Replicating data over the Internet allows remote, disconnected, and anonymous users to access data when they need it using a connection to the Internet. For example, if a Web site allows users to browse items for sale, users will need to browse high volumes of data. Using replication, administrators can make that data available for read purposes on multiple Web servers. Browsing can take place at any server and the site can then handle more traffic.
Another use of replication and Web-based applications is allowing individual Subscribers to download or upload data changes using an application that uses an Internet browser, or by using a connection to the corporate network or share where the data resides. Ways for users to connect to replicated data over the Internet using Microsoft® SQL Server™ 2000 include:
- Using Virtual Private Networks (VPNs), such as those based on the Microsoft Windows NT® Server version 4.0 operating system, the Microsoft Windows® 2000 Server operating system, or a third party provider.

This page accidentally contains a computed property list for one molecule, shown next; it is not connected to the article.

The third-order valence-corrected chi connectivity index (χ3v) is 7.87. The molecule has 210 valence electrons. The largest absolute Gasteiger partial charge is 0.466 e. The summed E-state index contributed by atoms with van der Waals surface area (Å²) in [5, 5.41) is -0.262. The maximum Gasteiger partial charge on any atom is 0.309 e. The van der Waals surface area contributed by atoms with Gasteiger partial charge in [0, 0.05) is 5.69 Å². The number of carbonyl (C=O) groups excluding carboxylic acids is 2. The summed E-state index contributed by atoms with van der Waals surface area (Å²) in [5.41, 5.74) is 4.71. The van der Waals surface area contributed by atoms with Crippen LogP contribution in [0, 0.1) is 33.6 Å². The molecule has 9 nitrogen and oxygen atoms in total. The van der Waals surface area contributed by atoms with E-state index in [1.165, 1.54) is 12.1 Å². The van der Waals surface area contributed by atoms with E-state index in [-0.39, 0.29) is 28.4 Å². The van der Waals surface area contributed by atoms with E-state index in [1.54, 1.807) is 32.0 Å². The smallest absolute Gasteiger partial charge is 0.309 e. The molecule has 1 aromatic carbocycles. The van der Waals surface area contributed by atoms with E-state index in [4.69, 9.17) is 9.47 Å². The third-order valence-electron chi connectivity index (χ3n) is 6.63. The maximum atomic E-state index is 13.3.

- Integrating replication with Microsoft Proxy Server.
- Using TCP/IP and File Transfer Protocol (FTP) to transfer the initial snapshot of data over the Internet.
VPNs allow users who are not connected directly to a corporate network to access the corporate network remotely through the Internet. A VPN connects the components of one network over another network. This is achieved by allowing the user to tunnel through the Internet or another public network (using a protocol such as Microsoft Point-to-Point Tunneling Protocol (PPTP)). This process provides the same security and features previously available only in a private network.
Using VPNs is the most secure method for replicating data over the Internet. You can use Windows Authentication as though you were on a local area network (LAN).
Integrating Microsoft SQL Server 2000 replication with Microsoft Proxy Server allows for replication over the Internet with security configured on Windows NT version 4.0, Windows 2000 Server, Proxy Server, and SQL Server 2000.
SQL Server 2000 can use the TCP/IP Sockets or the Multiprotocol Net-Libraries over TCP/IP to establish an ODBC or OLE DB connection between the Publisher or Distributor and the Subscriber. You can then configure the publication and pull subscriptions or anonymous subscriptions to access the FTP site to apply the initial snapshot files (incremental changes are propagated using ODBC or OLE DB on TCP/IP).
For more information, see Implementing Replication Over the Internet.